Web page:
EK: I hope so. I haven’t heard anything specific, but he definitely mentioned wanting to play again. I am all for it.

JAMBASE: Anything else you’re working on that we haven’t talked about yet?

EK: I have a radio show, Feel Radio, on Jam ON. I’m going to hopefully keep that going, I play a lot of my favorite music and have people on for interviews. That’s going on.

JAMBASE: So I don’t let folks escape this column without telling me a favorite sit- in story from the past year – either you with someone else or someone with one of your bands. Can you share?

EK: Well I think I’ll highlight again playing with Phil. That was definitely cool for me – playing tunes like "Sugar Magnolia" with that band. It was like this full-circle thing for me and I haven’t ever really learned just all the intricate stuff going on in that music. There’s a lot going on there, from the song structure on. It was a really cool, unique experience.

JAMBASE: You seemed a little tentative at first during the show but you really opened up in places like “Playin’” and the segue from “Sugar Magnolia” into “Cassidy.”

EK: They told me a list of three or four songs that I might be playing on and it ended up being others, and also one of the songs I sat in on I hadn’t even heard before. So I think that was just not knowing the material and trying to fit in where I could. That’s how it is whenever you sit in with people, it’s like, I am supposed to get back to the song quickly or am I supposed to take a 10-minute solo? And you know, I think Phil seems to want you to stretch.

    The Dossier

You don’t have to look hard for Eric Krasno gems – there’s a new one every week. But here are six recent Kraz appearances well worth your listening space.

Soulive at Mountain Jam, Hunter, NY, 6/8/2013
A typically raging Soulive set that focuses on band staples like “Cannonball,” “Hat Trick” and “El Ron” – abetted by the Shady Horns – before Bill Evans gets into the mix on “Spark” and Mountain Jam host Warren Haynes climbs aboard for “Manic Depression.” It’s always a gas to hear Krasno and Warren spar – Kraz leans a little more greasy rock, Warren a bit more jazz-funk.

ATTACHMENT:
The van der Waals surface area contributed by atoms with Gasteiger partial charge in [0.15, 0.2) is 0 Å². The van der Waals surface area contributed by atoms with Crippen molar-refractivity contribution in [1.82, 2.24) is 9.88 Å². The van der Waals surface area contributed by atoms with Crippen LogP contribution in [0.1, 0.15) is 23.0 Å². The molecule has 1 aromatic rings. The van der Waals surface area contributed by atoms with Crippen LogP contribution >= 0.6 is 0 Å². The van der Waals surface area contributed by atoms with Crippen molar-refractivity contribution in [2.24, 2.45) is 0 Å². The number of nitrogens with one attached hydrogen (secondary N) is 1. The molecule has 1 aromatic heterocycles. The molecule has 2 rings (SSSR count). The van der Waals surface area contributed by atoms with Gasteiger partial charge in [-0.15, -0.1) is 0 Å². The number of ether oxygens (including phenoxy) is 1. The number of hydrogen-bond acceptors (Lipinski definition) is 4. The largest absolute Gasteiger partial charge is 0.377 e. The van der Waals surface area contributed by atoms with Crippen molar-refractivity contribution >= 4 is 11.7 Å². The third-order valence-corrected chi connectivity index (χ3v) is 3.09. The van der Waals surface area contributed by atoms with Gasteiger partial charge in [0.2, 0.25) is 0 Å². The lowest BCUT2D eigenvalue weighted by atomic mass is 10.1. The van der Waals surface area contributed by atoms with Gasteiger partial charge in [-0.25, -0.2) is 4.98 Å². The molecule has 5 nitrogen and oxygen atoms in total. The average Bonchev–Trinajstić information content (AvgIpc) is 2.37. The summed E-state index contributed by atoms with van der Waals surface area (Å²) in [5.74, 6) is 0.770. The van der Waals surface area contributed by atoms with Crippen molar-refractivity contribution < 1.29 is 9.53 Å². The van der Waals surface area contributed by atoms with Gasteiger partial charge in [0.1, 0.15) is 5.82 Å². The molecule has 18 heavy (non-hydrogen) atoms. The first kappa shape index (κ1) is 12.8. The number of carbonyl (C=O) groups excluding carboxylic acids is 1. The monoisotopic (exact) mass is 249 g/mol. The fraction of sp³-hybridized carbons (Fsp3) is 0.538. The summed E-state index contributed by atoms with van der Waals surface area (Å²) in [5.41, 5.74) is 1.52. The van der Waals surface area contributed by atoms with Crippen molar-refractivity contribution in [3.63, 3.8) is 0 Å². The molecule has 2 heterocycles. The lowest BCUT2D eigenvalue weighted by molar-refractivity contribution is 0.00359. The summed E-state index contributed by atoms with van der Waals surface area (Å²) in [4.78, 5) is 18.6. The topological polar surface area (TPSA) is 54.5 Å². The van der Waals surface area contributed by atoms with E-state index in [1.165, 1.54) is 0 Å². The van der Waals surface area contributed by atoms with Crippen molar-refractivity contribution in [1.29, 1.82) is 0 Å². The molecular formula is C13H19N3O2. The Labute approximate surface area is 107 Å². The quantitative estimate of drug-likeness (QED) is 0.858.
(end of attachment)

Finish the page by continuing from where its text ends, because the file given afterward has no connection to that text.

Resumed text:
Eric Krasno, Joe Russo and Neal Evans, Brooklyn Bowl, Brooklyn, NY, 11/9/2013
An ad hoc trio that would reprise itself two months later at the same venue during the Freaks Ball as Stirrers, this was an example of the totally kickass, pickup, near-spontaneous “go for it” type of stuff you wish you could still get often from New York-area jam scene musicians.

Terrapin Family Band, Brooklyn Bowl, Brooklyn, NY, 11/14/2013
Phil Lesh posted up at the Bowl with the Terrapin Family Band, and the surprise of the long set was Krasno, who’d jammed with Phil and Joe Russo in Central Park a few days earlier, and here showed a comfortable feel for Dead-style improv, including a delectable “Sugar Magnolia > Cassidy” progression.

Lettuce, Bear Creek Music Festival, Live Oak, FL, 11/17/2013
Since becoming a regularly performing group again, Lettuce is one of those collectives that seems to get nastier, funkier and tastier every tour. This Bear Creek set had its share of surprises, including Nikki Glaspie and Igmar Thomas in for Adam Deitch and Eric Bloom, and sit-ins from Alecia Chakour, Mike Dillon and Nigel Hall. But it’s a monster showcase for Krasno, too – this is a band where he so often blazes.

Soulive with The London Souls, Paradise Rock Club, Boston, MA, 12/31/2013
Soulive – and Krasno in particular -- played a big part in the rise of The London Souls and it’s no surprise the two bands are so simpatico when sharing the stage. Listen to this New Year’s throwdown – weapons- grade Krasno all over it -- and get a taste of what might happen during the “London Soulive” set slated for this year’s Bowlive run.

Eric Krasno Band, Jam Cruise, 1/5/2014
Say this for Krasno: he knows how to put a hot band together. This Jam Cruise set put him at the center of a seven- piece lineup that included Alecia Chakour, Alex Chakour, Eric Kalb, Peter Levin, Nigel Hall and James Casey, with Kofi Burbridge jumping in near the end. A preview of coming attractions for Krasno’s solo band effort?